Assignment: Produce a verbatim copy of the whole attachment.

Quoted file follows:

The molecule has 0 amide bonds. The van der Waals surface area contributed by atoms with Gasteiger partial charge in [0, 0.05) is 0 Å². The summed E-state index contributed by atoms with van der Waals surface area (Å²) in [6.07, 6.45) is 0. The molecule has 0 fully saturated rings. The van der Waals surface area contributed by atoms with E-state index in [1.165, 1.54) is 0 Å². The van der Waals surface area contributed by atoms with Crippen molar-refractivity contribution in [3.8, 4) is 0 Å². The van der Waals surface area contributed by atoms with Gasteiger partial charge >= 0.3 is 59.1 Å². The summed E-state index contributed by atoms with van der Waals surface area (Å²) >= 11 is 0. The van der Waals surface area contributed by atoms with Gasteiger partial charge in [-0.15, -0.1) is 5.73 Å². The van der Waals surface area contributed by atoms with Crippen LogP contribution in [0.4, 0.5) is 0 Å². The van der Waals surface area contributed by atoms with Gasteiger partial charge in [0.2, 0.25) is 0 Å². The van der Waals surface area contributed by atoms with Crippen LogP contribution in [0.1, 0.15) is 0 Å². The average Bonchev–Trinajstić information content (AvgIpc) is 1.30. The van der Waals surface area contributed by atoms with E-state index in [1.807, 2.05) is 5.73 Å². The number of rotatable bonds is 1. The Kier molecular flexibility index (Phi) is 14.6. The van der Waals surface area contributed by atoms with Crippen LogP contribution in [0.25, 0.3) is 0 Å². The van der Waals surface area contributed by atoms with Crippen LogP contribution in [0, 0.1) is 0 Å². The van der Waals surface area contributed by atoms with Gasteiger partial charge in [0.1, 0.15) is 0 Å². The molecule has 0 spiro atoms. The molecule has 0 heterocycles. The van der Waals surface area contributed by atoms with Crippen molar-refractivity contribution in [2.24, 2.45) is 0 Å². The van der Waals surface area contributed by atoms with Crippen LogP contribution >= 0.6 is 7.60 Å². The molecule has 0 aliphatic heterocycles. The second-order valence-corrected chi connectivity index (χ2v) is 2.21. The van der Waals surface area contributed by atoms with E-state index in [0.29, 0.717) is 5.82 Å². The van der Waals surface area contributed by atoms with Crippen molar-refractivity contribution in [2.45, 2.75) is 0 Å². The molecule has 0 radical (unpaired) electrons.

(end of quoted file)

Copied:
The molecule has 0 amide bonds. The van der Waals surface area contributed by atoms with Gasteiger partial charge in [0, 0.05) is 0 Å². The summed E-state index contributed by atoms with van der Waals surface area (Å²) in [6.07, 6.45) is 0. The molecule has 0 fully saturated rings. The van der Waals surface area contributed by atoms with E-state index in [1.165, 1.54) is 0 Å². The van der Waals surface area contributed by atoms with Crippen molar-refractivity contribution in [3.8, 4) is 0 Å². The van der Waals surface area contributed by atoms with Gasteiger partial charge >= 0.3 is 59.1 Å². The summed E-state index contributed by atoms with van der Waals surface area (Å²) >= 11 is 0. The van der Waals surface area contributed by atoms with Gasteiger partial charge in [-0.15, -0.1) is 5.73 Å². The van der Waals surface area contributed by atoms with Crippen LogP contribution in [0.4, 0.5) is 0 Å². The van der Waals surface area contributed by atoms with Gasteiger partial charge in [0.2, 0.25) is 0 Å². The van der Waals surface area contributed by atoms with Crippen LogP contribution in [0.1, 0.15) is 0 Å². The average Bonchev–Trinajstić information content (AvgIpc) is 1.30. The van der Waals surface area contributed by atoms with E-state index in [1.807, 2.05) is 5.73 Å². The number of rotatable bonds is 1. The Kier molecular flexibility index (Phi) is 14.6. The van der Waals surface area contributed by atoms with Crippen LogP contribution in [0.25, 0.3) is 0 Å². The van der Waals surface area contributed by atoms with Crippen LogP contribution in [0, 0.1) is 0 Å². The van der Waals surface area contributed by atoms with Gasteiger partial charge in [0.1, 0.15) is 0 Å². The molecule has 0 spiro atoms. The molecule has 0 heterocycles. The van der Waals surface area contributed by atoms with Crippen molar-refractivity contribution in [2.24, 2.45) is 0 Å². The van der Waals surface area contributed by atoms with Crippen LogP contribution >= 0.6 is 7.60 Å². The molecule has 0 aliphatic heterocycles. The second-order valence-corrected chi connectivity index (χ2v) is 2.21. The van der Waals surface area contributed by atoms with E-state index in [0.29, 0.717) is 5.82 Å². The van der Waals surface area contributed by atoms with Crippen molar-refractivity contribution in [2.45, 2.75) is 0 Å². The molecule has 0 radical (unpaired) electrons.